The Morning Jolt

Law & the Courts

Swetnick Walks Back Her Initial Sworn Statement

Demonstrators protest Brett Kavanaugh in front of the Supreme Court in Washington, D.C., September 24, 2018. (Joshua Roberts/Reuters)

Making the click-through worthwhile: Julie Swetnick’s accusation falls apart, Democrats risk a major mistake by putting their faith in Michael Avenatti, and Minnesota congressman Keith Ellison is almost out of the woods.

Scrutinizing a Wildly Implausible Accusation

Should we be mad that MSNBC interviewed Kavanaugh accuser Julie Swetnick and put her on camera, considering the implausibility of her claims? Or should we be pleasantly surprised that MSNBC pointed out all of the ways that her story doesn’t add up?

Before the interview aired, NBC News’ Kate Snow declared:

NBC News, for the record, has not been able to independently verify her claims. There are things that she told us on camera that differ from her written statement last week. We’ve been trying independently to reach out to anyone who remembers attending parties with Julie Swetnick and Brett Kavanaugh and we’ve been asking her attorney for names. So far, we’ve not found anyone who remembers that. She’s also unclear about when she first decided to come forward.

In her sworn statement, Swetnick said:

During the years 1981-82, I became aware of efforts by Mark Judge, Brett Kavanaugh and others to “spike” the “punch” at house parties I attended with drugs and/or grain alcohol so as to cause girls to lose their inhibitions and their ability to say “no.”

In last night’s interview, Swetnick said:

Well, I saw him giving red Solo cups to quite a few girls during that time frame and there was green punch at those parties. And I would not take one of those glasses from Brett Kavanaugh. I saw him around the punch, I won’t say bowls, or the punch containers . . . I don’t know what he did, but I saw him by them.

That’s an astonishing walk-back of the original accusation.

Snow also noted that of the four names Swetnick provided of people who went to these parties with her, “one said he doesn’t even know her, one is deceased, and the remaining two opted not to respond to NBC News.”

Snow also said, “Swetnick says after the alleged attack on her when she was 19, she never returned to those big house parties.” Swetnick was born in 1963; if her birth date has been publicly revealed, I haven’t been able to find it.

But whenever her birthday is, if she never returned to the parties after an attack that occurred when she was 19 as she said last night, she would have stopped attending parties in 1982.

From her sworn statement: “I attended well over ten house parties in the Washington, D.C. area during the years 1981 — 1983 where Mark Judge and Brett Kavanaugh were present.” In her interview she said she stopped attending parties in 1982; in her sworn statement she said she attended until the following year.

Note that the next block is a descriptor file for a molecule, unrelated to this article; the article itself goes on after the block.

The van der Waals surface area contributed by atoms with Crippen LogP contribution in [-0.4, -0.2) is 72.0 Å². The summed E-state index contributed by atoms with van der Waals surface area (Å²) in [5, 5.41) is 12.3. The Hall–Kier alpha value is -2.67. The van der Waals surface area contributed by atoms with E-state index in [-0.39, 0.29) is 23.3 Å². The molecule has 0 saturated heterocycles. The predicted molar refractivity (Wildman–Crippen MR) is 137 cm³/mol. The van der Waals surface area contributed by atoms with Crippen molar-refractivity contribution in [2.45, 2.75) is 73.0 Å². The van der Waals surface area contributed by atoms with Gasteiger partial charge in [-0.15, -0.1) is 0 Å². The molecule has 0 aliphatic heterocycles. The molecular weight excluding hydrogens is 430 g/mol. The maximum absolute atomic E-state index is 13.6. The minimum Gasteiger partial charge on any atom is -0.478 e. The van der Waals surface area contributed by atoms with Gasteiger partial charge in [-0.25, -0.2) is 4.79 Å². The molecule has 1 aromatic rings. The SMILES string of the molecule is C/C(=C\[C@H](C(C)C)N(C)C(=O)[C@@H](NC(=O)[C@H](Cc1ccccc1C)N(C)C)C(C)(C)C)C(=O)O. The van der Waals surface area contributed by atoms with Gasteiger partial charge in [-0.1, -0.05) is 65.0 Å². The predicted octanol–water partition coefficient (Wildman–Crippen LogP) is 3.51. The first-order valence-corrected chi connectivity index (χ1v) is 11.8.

What’s more, Swetnick “told NBC that she reported her assault to the Montgomery County police department, but the officer whose name she provided is deceased and the department said it could take as long as one month to locate the relevant report.”

Last night Swetnick’s ex-boyfriend appeared on Fox News and said that during their seven-year relationship, she never mentioned anything about these weekly gang-rape parties that she attended in her college years. He also said she threatened to kill their unborn child.

Deep in a Washington Post article published on Sunday, the paper offered details of Swetnick’s past legal fights that raise serious questions about her credibility:

In its civil complaint in a state court in Oregon, the company said Swetnick, a software engineer, was an employee for a few weeks before its human resources department received a report that she had engaged in “unwelcome sexual innuendo and inappropriate conduct” toward two male co-workers at a business lunch.

The lawsuit said that Swetnick in turn accused Webtrends of subjecting her to “physically and emotionally threatening and hostile conditions” and that she claimed that she’d been sexually harassed by four co-workers. The co-workers denied the allegations, the suit said.

Company officials later determined, the suit said, that Swetnick had provided false information on her employment application. The suit alleged that she had misrepresented the length of time she worked at a previous employer and falsely claimed that she’d earned an undergraduate degree in biology and chemistry from Johns Hopkins University.

Deeper in the same article, there was another case that suggested perjury:

Swetnick, who described herself in court records as a model and actor, claimed she had “numerous modeling commitments” with several companies at the time of the accident but missed out them because of her injuries.

To support her claim for lost wages, Swetnick named “Konam Studios” as one of the companies promising to employ her. A court filing identified Nam Ko, a representative of “Kunam Studios,” as a possible plaintiff’s witness for her case.